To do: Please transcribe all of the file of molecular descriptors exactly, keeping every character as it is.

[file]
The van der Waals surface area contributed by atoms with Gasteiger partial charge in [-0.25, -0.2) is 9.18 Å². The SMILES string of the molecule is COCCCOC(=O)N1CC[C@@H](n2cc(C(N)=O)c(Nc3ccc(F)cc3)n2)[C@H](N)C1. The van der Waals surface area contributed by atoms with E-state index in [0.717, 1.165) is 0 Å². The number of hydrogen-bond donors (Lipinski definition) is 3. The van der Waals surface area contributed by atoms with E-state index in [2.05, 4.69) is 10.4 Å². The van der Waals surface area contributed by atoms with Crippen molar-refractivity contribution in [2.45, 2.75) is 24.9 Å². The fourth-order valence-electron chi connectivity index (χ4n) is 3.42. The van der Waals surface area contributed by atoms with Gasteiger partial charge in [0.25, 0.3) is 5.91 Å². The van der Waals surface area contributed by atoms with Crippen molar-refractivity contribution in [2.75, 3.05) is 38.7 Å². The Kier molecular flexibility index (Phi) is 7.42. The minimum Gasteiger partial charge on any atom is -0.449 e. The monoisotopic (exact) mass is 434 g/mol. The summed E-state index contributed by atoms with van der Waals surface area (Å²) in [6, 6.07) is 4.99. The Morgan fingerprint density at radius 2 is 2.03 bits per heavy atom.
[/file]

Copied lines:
The van der Waals surface area contributed by atoms with Gasteiger partial charge in [-0.25, -0.2) is 9.18 Å². The SMILES string of the molecule is COCCCOC(=O)N1CC[C@@H](n2cc(C(N)=O)c(Nc3ccc(F)cc3)n2)[C@H](N)C1. The van der Waals surface area contributed by atoms with E-state index in [0.717, 1.165) is 0 Å². The number of hydrogen-bond donors (Lipinski definition) is 3. The van der Waals surface area contributed by atoms with E-state index in [2.05, 4.69) is 10.4 Å². The van der Waals surface area contributed by atoms with Crippen molar-refractivity contribution in [2.45, 2.75) is 24.9 Å². The fourth-order valence-electron chi connectivity index (χ4n) is 3.42. The van der Waals surface area contributed by atoms with Gasteiger partial charge in [0.25, 0.3) is 5.91 Å². The van der Waals surface area contributed by atoms with Crippen molar-refractivity contribution in [2.75, 3.05) is 38.7 Å². The Kier molecular flexibility index (Phi) is 7.42. The minimum Gasteiger partial charge on any atom is -0.449 e. The monoisotopic (exact) mass is 434 g/mol. The summed E-state index contributed by atoms with van der Waals surface area (Å²) in [6, 6.07) is 4.99. The Morgan fingerprint density at radius 2 is 2.03 bits per heavy atom.